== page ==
When reviewing a video game, another dimension of depth is added by having a video review that incorporates the reviewer summarizing his or her sentiments with some key critiques, compliments and footage of the game itself alongside the written review.
IGN.com has a reputation for serving a wide audience of gamers with very reliable, consistent, agreeable, and largely non-controversial video game coverage. The same could be said for the site's video reviews as well.
On the other hand, 1up.com, a comparatively modest website that owes its existence to the widely popular video game magazine, EGM, has a heritage for some especially personality-focused video game coverage. Not only is 1up indebted to its print predecessor and active, opiniated employees, but also to its experience conducting the 1up Show. For which, many of the video reviews we're now seeing have been clearly influenced.
So, this begs the question, which site does video reviews better and why?
Well to be fair, both websites clearly have different aims for their respective audiences. (Which admitedly, may not differ all that much considering at the end of the day, both websites are intended to appeal to gamers).
That aside, in terms of review organization, IGN's got 1up beat. With their simple headline cues, such as, "Presentation", "Gameplay", or "The Verdict", the flow of IGN's reviews is clear, as it is apparent what is being critiqued at what given time.
The Verdict: IGN
As for opinion presentation, both publications almost couldn't be on more opposite ends. IGN features a single reviewer performing a voice-over that discusses the successes and failures of the given game, with the aforementioned headline cues nicely organizing the overall critique, while corresponding footage plays in the background. 1up's video reviews, instead, consist of a more informal one-on-one , or in some rare instances, three-man discussion that usually takes place between two or three seasoned veterans of the series or genre. In this style of video review, gameplay footage is assorted intermittently during the breaks in the conversation -- which contributes to 1up's more leisurely pace.
The Verdict: All in all, I think I'd have to go again with IGN here for its efficient and clear-cut style. There rarely are moments when I found myself confused as to what aspect of the game is being analyzed.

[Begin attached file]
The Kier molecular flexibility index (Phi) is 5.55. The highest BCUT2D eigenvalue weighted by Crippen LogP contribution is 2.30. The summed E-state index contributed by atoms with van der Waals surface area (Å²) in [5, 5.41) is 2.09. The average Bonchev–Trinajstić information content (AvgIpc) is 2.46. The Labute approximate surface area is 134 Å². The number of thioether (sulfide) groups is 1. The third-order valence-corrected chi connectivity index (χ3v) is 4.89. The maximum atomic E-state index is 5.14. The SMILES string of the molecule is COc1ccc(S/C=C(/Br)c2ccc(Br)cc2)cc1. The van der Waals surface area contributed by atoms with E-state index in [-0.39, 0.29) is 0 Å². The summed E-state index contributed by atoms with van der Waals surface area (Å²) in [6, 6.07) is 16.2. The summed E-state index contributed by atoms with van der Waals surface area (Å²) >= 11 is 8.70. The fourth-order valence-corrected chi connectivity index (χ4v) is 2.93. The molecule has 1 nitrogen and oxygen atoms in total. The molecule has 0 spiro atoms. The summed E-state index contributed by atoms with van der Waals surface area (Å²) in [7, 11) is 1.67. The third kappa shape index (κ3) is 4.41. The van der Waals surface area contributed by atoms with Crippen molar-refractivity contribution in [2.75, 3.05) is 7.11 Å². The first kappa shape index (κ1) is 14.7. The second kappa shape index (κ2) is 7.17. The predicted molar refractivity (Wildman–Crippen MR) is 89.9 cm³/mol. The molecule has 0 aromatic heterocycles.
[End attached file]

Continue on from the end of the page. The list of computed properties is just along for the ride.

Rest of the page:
Now, when it comes to reviewer expertise, it's fair to say both sources are evenly matched. IGN has their storied history that dips into the 90s, and while only a few reviewers are still around since them, many of the more contemporary IGN reviewers share similar tastes, and video game vocabularies as their 1up counterparts.
The Verdict: No winner, no loser; IGN and 1up are more or less equally credible video game reviewing resources.
Possibly the most difficult skill for a reviewer to master is his or her ability to persuade or disuade potential consumers. As an aside, I, personally am an incredibly conservative video game consumer -- I am a completionist at heart, and am rarely willing to embark on another adventure before I have completed previous ones.
The Verdict: 1up with their evangelizing style of endorsements do a better job not only convincing buyers on the edge, but also for games one may not ortherwise ever be interested. IGN usually follow the common of review scores -- it's funny how that happens with the possibly biggest video game press website. (One would think IGN has some corporate masters orchestrating their bizarre habit of having the most conventional review scores.)
The way one expresses him or herself may be the tipping point for some gamers -- and the way the IGN reviews are conducted couldn't possibly be more rote. Almost any given review contains one of the following words and phrases;
- "It's the same old ... you know and love"
- "This game is definitely for fans of the genre."
- "A Game of the Year contender"
- "This game does everything right, from its ..., to its ..."
While it is typical for IGN reviewers to employ a liberal use of the various overused words and phrases that have come about from the gaming industry, there are a few select reviewers that have resisted the temptation that many of their coworkers have fallen pray to.
Maybe many of the IGN reviewers feel this hum-drum, run-of-the-mill, typical, and conventional language commonly used to express one's sentiments surrounding a given game is the language most identifiable, most relateable to gamers -- either as a result, or as their viewers not noticing, IGN saw no problem with it, and to this day, has not sought to alleviate this issue.
The contest for the superior video reviews has been a trying one -- two equally credible sites that each have tremendously talented and seasoned editors, that have video reviews pertaining to varying degrees of quality with regards to the various aspects.
16. March 2010